I had my first caffè shakerato on the beach at Rimini way back sometime in the mid-90s. The black richness of espresso served cold and frothy was a relevation, and I was instantly hooked. It is by far my favorite way to drink iced coffee.
The recipe for caffè shakerato is incredibly simple:
- A cupful of strong, freshly brewed espresso
- Simple syrup or superfine sugar, to taste
Fill a cocktail shaker halfway with ice, add the espresso coffee and some simple syrup to taste. (For me, a tablespoon is plenty.) Shake energetically for about 30 seconds or so, to cool the coffee and develop some froth. Serve in a martini glass or champagne flute.
As explained in this post, simple syrup is nothing more than equal parts sugar and water boiled together and cooled. Its most common use in an Italian kitchen is for making sorbetto, and I always have some on hand during the hot months of the year. But if you don’t happen have any on hand and don’t feel like making some, you can simply use sugar, preferably the ‘superfine’ variety that melts quickly. It’s a perfectly acceptable substitute, but the result will not be quite as fine—besides lending some sweetness, the syrup lends a nice silky mouth feel to the drink that sugar will not. It may or may not be orthodox, but I sometimes replace the syrup with Sambuca, which adds sweetness while ‘correcting’ the coffee, as they say in Italian.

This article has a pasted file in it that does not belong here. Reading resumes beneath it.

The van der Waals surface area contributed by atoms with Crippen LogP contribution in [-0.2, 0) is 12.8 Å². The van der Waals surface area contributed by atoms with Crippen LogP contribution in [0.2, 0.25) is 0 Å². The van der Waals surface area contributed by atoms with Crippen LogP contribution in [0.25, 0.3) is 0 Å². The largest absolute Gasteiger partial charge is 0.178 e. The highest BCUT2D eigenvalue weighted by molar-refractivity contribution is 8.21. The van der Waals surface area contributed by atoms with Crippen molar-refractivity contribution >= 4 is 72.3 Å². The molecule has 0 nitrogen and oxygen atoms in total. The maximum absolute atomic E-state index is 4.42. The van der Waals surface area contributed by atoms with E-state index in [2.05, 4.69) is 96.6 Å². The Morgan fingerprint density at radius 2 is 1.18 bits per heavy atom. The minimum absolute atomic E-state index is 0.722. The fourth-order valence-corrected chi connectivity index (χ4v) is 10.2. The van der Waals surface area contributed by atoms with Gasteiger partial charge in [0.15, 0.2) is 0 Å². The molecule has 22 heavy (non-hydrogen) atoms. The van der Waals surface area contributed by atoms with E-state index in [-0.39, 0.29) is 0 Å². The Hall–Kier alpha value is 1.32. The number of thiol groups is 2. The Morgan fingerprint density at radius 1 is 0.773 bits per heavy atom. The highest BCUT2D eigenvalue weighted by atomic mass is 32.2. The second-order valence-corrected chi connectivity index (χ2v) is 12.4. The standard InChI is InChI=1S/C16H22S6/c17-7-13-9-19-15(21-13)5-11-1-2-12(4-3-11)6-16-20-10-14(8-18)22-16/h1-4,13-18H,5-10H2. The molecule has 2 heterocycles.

Needless to say, the quality of your caffè shakerato will depend on the quality of the espresso. I hope to blog on making espresso at home in the near future. In the meanwhile, here are three key tips: find the best coffee you can, grind it fresh and brew it strong.